Lower enrollment leads to tight budget

By Olivia Sullivan - Staff Reporter

Declining enrollment numbers have put a squeeze on the Highline budget.

Although Running Start numbers are on the rise, the number of students continues to drop which leaves the budget in risk of not meeting state enrollment requirements this year.

"I believe enrollment has dropped because the economy has improved," said Cathy Cartwright, the Highline director of financial services. "People are back to work, when they go back to work, they don't go to school. [They think] 'I can go get a job and make money, I don't need further education.'"

Highline does not have the excess funds like it has had in past years, but that doesn't stop Highline from putting money where it matters.

"About 70 percent of our budget is for people," said Cartwright. "We're a heavy-people based service, because what we're doing is providing a service to our students."

Highline's funding comes from three main sources: $25.47 million comes from state funds, $11.76 million comes from tuition and fees, and $7 million comes from dedicated local support and contributions, such as Running Start, International Student Programs, and other local resources.

The budget totals $44.23 million for general operating funds.

"Running Start and international students [are] the majority of that money," Cartwright said about the Dedicated Local Support and Contribution category. "They also play a big role in projects on campus."

Expenditures in the budget are broken up into categories based on the type of expense and then by which division is using the funds.

"Almost half of the budget goes to instruction," Cartwright said. "Who gets the most money? Instruction. And who should get most of the money? Instruction."

Cartwright said the budget accurately reflects the college's main priorities, such as academics and student performance.

"With the new allocation model, there's more emphasis on student achievement," said Cartwright. "Highline has always really cared about how our students do. I think that's what makes this place special. … When you're in a class, you know the instructor really cares how you do. There's even more of a focus now."

For program expenses, $21.52 million of the $44.24 total expenditure allocation is spent on instruction. Money put toward instruction includes all expenses related to academic affairs such as supplies, training, and salaries of instructors, among other things.

Highline spends $3.1 millions on IT services, $3.15 million on academic support, $3.7 million on student services, and $5.4 million on plant operations and safety for the campus.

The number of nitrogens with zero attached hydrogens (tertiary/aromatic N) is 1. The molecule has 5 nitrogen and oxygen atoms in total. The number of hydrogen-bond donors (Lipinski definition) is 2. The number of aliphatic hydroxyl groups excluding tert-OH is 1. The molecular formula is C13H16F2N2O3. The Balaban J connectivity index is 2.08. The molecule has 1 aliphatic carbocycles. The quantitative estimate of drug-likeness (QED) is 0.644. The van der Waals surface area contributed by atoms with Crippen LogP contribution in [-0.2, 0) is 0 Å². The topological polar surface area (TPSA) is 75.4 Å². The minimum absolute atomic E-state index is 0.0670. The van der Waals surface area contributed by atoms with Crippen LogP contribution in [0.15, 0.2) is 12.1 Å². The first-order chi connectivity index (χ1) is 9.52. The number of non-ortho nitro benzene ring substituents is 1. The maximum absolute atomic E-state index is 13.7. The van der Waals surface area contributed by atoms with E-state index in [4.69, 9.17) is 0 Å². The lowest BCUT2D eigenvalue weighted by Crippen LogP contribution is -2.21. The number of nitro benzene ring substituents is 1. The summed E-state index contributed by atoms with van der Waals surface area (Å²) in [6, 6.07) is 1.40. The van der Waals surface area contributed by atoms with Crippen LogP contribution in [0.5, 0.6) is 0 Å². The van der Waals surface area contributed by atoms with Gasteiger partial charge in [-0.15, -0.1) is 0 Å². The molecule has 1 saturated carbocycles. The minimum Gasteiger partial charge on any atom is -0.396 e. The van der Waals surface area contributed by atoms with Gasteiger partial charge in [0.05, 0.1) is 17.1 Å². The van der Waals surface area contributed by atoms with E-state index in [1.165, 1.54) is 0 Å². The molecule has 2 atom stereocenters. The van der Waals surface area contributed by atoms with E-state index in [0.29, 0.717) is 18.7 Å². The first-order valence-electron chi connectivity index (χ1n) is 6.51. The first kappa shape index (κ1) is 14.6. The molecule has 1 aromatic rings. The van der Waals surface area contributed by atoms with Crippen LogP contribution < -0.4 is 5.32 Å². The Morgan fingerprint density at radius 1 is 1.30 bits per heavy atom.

The top three categories of expenditure money go into academically focused areas, Cartwright said, totaling almost $30 million of the total $44 million.

By employment group, Highline spends $6.67 million on administration and professional exempt staff, $9.5 million on full-time faculty, $5.9 million on part-time faculty, and $5 million on classified staff.

"Exempt staff are people like deans, directors, program managers, [and] executive assistants," Cartwright said. "Classified staff are many of our frontline people that are represented by the union. Between the two, you are looking at the folks behind the scenes that keep the college running."

When Michael Pham, the vice president of the college, began working at Highline a year ago, he redesigned the budget to make it easier to understand exactly where the college's money comes from and goes, Cartwright said.

"He looks at budgets differently than our previous vice president – [Michael's] a budget person," Cartwright said. "When he started at first I was kind of scared but then I realized, he speaks my language."

Under Pham's guidance, the college changed how each budget item is categorized, instead of lumping all the similar categories together, said Cartwright.

"We're trying to be more accurate in our budgeting and to have the story more transparent," Cartwright said.

"It has impacted in the way that we don't have the excess tuition we used to have. Last year, we just exactly met our FTE goal. To meet that FTE goal, we had a lot more adult education type courses."

FTE is the term for full-time equivalent students, Cartwright said.

At the end of the year, Cartwright does a report to determine under-budgeting or over-budgeting in certain areas. Due to lower enrollment numbers, the college just met the enrollment requirement.

"Enrollment remains a challenge," she said. "With the new model, making the FTE is critical. If we don't make it, we lose money."

For every student taking 15 credits, Highline receives a dollar amount from the state, she said. The FTE requirement is given each year and monitored each quarter.

"It's on the downward trajectory," she said. "We really need to keep it where it is."

In the upcoming year, Highline will start various four-year degree options. These programs may cause a spike in enrollment.

"There is a potential to increase enrollment in the two-year programs that lead into the BAS degrees, and then the enrollment and tuition for the upper level classes," Cartwright said. "It is definitely something that we will be watching closely."

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